Although I wasn’t surprised that the problem finally came home to roost, I was absolutely shocked at the charges filed against me and at what my avoiding them had cost me. You see, giving in to my addictions to drugs and my lust for companionship, I allowed some ’friends’ to come over to ’party’ a while with me. Eventually, the ’partying’ eventually got to be more than I wanted to deal with. In the end the police were called in - by someone other than me - to resolve the resulting chaos. And because I wasn’t expecting a visit from the police, I tried to hide the remaining evidence of what we had been doing to avoid having the problems escalate. Somehow that turned into me being left holding the bag. It was, after all, my apartment

Well I was so pissed off at my so-called friends, and so frustrated that I was the only one with any consequences to face, that I decided to dodge the issue by getting the hell out of Dodge. This, I thought, got me far away from both the consequences and the activities that led to them. I also thought that at worst I would have to deal with some minor offense at some later date. How wrong I was. It turns out that possession of the substance I had been trying to hide was a felony offense. And even though the citations issued at the time made no mention of my possession of it, I could nonetheless be charged for it at a later date if the authorities chose to do so. They chose to do so.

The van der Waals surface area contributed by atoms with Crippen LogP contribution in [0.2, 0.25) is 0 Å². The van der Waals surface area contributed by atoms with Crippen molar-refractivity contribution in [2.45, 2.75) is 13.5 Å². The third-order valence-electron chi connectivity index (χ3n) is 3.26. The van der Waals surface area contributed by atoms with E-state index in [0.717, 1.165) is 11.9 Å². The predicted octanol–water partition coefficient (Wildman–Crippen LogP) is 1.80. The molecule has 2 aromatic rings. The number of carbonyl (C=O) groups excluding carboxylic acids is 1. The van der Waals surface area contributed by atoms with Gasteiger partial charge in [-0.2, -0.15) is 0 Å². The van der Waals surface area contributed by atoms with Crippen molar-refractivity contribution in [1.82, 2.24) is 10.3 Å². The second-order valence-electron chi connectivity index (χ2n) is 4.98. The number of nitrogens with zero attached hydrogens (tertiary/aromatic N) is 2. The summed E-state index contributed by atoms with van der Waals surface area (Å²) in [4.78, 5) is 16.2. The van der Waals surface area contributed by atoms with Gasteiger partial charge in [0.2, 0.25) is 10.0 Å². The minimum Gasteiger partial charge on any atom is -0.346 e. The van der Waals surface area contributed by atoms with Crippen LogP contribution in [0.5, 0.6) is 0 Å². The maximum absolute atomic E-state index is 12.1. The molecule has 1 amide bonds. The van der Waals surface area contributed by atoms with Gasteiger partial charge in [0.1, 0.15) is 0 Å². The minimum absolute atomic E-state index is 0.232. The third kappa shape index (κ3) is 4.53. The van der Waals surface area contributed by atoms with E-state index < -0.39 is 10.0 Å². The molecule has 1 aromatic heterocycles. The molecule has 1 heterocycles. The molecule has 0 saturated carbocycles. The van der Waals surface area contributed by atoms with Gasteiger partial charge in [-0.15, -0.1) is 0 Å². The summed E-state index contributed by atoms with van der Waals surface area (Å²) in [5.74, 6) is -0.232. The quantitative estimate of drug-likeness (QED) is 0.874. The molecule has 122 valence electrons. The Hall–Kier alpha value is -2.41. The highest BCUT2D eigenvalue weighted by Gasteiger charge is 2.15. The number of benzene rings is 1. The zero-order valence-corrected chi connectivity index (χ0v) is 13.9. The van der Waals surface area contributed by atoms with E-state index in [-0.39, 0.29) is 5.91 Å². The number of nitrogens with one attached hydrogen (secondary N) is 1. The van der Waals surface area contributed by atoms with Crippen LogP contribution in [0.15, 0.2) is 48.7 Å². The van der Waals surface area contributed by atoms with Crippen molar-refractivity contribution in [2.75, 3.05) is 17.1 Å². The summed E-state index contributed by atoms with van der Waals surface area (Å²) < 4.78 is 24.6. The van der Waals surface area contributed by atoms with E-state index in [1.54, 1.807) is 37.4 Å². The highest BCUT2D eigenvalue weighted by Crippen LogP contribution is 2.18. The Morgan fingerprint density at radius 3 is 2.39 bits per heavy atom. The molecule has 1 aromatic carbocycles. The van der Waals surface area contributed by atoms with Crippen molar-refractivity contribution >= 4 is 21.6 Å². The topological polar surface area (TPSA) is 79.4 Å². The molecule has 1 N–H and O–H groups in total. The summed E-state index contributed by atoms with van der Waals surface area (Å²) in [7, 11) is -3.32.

I of course, having left no way for anyone to reach me, was completely unaware of any of this. Until the beginning of November, that is. Well amazingly enough, I received little more than a slap on the wrist as punishment for my crimes in the end - from the courts that is. I still lost two months of disability benefits, which left me begging for help from my middle son to cover expenses. That leaves me owing him, Social Security, the fine and court costs, and whatever it’s going to cost to get my driver’s licence reinstated. But the greatest punishment by far, and the reason why this story parallels the NCIS episode so well, came from the deranged thoughts bouncing around in my head.

Regular readers of this blog will be familiar with my obsessive attempts to pre-plan every interaction I expect to have with other people. Well, being the mentally ill person that I am, I have spent the last two months working and re-working to build up the scenario I expected to play out at the end of this mess. I imagined myself in an epic courtroom battle to snatch back my freedom from the jaws of a justice system too blinded by outrage at my crimes to care about the circumstances in which they occurred. I expected to have to argue in my defense with verbal eloquence I had never before been able to achieve.

Well earlier today, like in some twisted flashback to Alice’s Restaurant, it turned out that neither the prosecutor or the judge believed my crimes where significant enough to warrant the persecution I anticipated, and I was too tongue-tied to have been of much help in my defense anyway. So, as usual, reality spoiled my nightmare once again.

Not to look a gift horse in the mouth, I can’t resist wondering about how different the outcome might have been if I didn’t look so White or if the judge had been more like Judge Judy or Judge Joe Brown. What can I say? I’m a pessimist.

And as always,

I want ice water.